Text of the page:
As Kubernetes adoption has continued to grow and we’ve seen Kubernetes increase in size and complexity, we’ve also seen a shortage of Kubernetes expertise and Kubernetes security experts in particular. To help organizations adopting Kubernetes understand where they are in terms of maturity (because there’s a lot to learn), we recently introduced the Kubernetes Maturity Model, which highlights some of the important activities to go through as you adopt Kubernetes. It’s also important to remember that Kubernetes is still a young technology, even though Kubernetes itself and its ecosystem are maturing rapidly. To address the challenge of managing Kubernetes security, a new category — known as Kubernetes Security Posture Management (KSPM) — has emerged.
Why the focus on KSPM? Essentially because it’s easy to overlook security or assume it’s built in by default. When organizations get started with K8s, their main goal is typically to get applications deployed quickly, and they rarely give a lot of thought to the security considerations involved. When the primary goal is to get up and running to gain agility and accelerate time to market, it can leave a real gap when it comes to cloud native security.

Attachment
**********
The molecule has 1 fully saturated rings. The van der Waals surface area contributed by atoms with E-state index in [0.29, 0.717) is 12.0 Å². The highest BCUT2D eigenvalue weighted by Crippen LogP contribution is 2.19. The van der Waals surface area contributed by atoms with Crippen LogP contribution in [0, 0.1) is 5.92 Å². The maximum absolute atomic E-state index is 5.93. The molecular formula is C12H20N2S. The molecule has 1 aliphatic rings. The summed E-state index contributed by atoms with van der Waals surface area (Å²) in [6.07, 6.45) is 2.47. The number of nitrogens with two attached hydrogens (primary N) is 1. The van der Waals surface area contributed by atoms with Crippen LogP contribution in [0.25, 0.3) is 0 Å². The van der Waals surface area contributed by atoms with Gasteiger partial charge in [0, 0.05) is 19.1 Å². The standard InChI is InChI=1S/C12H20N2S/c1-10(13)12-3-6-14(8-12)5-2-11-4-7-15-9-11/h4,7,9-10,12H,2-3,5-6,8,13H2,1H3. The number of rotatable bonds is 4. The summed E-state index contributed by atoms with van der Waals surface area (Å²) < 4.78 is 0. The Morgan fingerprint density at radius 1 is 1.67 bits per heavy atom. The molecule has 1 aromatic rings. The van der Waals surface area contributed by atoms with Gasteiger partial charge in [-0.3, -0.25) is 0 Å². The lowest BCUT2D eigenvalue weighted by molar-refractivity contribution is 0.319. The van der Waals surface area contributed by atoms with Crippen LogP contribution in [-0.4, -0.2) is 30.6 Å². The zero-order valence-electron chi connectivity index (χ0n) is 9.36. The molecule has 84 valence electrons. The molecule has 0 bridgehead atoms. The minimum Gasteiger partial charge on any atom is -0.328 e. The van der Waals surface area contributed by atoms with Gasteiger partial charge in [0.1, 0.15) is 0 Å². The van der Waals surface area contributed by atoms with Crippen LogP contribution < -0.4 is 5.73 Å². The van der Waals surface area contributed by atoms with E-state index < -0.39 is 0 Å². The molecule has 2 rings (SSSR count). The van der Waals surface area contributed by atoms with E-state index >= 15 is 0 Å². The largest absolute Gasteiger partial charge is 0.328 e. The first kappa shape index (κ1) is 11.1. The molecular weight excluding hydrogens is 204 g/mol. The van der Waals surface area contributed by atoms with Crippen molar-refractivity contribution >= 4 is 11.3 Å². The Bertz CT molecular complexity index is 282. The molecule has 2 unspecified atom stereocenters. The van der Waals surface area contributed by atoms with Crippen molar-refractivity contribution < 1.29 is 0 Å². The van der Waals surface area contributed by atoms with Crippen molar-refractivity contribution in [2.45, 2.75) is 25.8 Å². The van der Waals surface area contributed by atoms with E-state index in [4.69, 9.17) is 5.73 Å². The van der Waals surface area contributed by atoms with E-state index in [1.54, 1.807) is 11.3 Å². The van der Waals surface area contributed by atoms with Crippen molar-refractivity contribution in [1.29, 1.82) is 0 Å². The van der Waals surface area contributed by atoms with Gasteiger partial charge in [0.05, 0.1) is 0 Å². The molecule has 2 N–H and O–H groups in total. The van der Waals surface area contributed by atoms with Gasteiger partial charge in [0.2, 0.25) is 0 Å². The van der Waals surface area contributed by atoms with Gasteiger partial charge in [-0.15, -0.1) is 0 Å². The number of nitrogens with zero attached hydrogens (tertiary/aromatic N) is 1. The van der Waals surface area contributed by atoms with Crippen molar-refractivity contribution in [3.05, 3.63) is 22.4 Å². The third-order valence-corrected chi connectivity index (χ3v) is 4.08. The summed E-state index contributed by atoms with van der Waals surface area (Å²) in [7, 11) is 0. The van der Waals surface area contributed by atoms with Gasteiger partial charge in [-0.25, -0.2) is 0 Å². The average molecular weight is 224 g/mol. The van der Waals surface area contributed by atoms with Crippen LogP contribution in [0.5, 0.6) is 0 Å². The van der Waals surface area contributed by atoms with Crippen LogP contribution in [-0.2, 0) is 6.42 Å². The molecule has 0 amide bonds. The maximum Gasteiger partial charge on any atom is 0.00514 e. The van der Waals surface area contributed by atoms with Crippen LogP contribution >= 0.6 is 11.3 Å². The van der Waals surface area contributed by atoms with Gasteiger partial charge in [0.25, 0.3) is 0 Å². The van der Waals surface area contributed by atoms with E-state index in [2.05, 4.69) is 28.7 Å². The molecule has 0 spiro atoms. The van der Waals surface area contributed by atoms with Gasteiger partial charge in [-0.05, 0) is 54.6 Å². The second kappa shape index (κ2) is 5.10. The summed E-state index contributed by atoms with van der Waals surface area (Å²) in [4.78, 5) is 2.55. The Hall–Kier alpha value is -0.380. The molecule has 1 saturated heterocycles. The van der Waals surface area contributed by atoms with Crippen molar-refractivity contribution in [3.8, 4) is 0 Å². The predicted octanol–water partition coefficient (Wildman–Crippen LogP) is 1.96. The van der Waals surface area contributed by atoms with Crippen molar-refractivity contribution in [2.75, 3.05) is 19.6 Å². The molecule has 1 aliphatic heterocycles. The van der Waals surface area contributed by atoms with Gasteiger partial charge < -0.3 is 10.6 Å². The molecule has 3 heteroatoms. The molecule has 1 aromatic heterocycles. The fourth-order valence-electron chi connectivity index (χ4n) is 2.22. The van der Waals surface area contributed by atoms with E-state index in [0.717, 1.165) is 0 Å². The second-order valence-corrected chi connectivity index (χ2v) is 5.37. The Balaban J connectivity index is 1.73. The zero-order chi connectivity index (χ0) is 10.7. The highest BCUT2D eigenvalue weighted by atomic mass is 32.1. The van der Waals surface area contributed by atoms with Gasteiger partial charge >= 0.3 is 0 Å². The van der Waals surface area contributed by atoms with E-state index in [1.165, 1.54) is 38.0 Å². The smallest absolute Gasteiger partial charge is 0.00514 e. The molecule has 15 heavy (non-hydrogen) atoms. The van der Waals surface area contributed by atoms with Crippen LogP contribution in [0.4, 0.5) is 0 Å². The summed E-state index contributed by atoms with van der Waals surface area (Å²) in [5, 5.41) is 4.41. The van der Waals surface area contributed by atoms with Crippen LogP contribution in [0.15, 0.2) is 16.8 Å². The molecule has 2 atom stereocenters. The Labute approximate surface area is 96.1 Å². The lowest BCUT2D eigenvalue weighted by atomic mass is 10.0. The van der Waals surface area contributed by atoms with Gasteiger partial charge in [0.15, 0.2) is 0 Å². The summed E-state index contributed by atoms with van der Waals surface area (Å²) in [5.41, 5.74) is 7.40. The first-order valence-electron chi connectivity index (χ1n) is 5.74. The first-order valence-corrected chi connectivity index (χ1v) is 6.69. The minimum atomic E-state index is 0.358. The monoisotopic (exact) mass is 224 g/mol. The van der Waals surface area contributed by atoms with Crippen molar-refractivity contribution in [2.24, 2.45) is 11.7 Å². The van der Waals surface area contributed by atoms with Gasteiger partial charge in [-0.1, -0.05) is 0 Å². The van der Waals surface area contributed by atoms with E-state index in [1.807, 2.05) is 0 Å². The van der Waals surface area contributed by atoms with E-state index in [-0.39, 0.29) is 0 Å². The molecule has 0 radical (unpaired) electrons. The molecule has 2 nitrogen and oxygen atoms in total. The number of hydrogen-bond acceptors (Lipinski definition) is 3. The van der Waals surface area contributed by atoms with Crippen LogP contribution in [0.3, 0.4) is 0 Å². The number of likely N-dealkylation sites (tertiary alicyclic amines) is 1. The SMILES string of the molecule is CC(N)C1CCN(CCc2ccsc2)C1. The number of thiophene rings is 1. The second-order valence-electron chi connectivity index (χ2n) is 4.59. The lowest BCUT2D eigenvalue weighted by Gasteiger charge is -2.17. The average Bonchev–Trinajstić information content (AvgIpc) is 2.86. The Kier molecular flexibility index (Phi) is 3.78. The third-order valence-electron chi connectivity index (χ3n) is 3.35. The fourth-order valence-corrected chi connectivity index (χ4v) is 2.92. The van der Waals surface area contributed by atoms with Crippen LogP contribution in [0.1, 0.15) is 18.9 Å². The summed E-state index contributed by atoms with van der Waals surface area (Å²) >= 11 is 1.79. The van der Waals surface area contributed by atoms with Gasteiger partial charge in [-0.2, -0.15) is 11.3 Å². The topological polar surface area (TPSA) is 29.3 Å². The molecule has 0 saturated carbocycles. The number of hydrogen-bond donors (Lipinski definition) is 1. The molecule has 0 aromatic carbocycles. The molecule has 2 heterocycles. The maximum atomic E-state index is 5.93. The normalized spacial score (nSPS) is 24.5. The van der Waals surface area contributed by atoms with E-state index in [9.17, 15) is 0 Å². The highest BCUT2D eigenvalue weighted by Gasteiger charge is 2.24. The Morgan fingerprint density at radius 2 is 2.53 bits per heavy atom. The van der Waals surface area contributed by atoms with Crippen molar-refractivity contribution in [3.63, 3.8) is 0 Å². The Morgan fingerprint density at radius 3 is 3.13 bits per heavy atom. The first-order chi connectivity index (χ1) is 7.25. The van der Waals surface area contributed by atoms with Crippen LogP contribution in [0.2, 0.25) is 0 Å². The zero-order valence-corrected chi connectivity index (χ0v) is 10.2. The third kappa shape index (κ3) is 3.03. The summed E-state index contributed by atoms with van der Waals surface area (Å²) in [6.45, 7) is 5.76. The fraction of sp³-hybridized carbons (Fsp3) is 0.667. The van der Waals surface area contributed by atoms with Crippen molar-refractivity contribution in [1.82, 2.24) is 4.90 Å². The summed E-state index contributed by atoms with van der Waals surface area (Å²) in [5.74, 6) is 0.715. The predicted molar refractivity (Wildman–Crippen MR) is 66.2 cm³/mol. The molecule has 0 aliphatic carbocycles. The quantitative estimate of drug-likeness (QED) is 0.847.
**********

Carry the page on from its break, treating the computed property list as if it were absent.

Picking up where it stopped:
Cloud native infrastructure isn’t just about running applications in the cloud. It’s also about how you build them. Cloud native technologies (microservices, containers, and Kubernetes) enable organizations to build and run scalable applications in modern, dynamic cloud environments and help companies build and run applications on cloud native architecture. This shift helps them bring innovations to market faster and meet changing customer demands and expectations.
“Cloud native isn’t about where you operate, it’s how you operate.”
– Joe Beda, Principal Engineer, VMware and co-creator of Kubernetes
While the benefits are many, cloud native also makes it more important than ever to build security into your environments and applications from the start. Unlike traditional infrastructure, you can’t bolt security on late in the game (that doesn’t tend to work well either, though). To build security in from the start means that you have to make sure that you have correct and consistent configurations, that you have set your Kubernetes environment up to be secure from the start (it isn’t secure by default), and that your teams are following best practices.
The reality, though, is that your developers are (probably) not Kubernetes experts, and you don't want them to be Kubernetes experts. You want your developers to focus on writing code and building applications. That’s why it's important to give them the information they need (and only the information that they need), information that is relevant to their application and can help them make good decisions. At the same time, it’s also important to provide a high level of visibility between the security and operations teams around how to set policies regarding what is appropriate (or not), both from a security and compliance perspective. We talk about DevSecOps a lot, but security teams are still frequently left out of K8s conversations. The unenviable result is that Sec teams have to work hard to catch up with K8s conversations and requirements.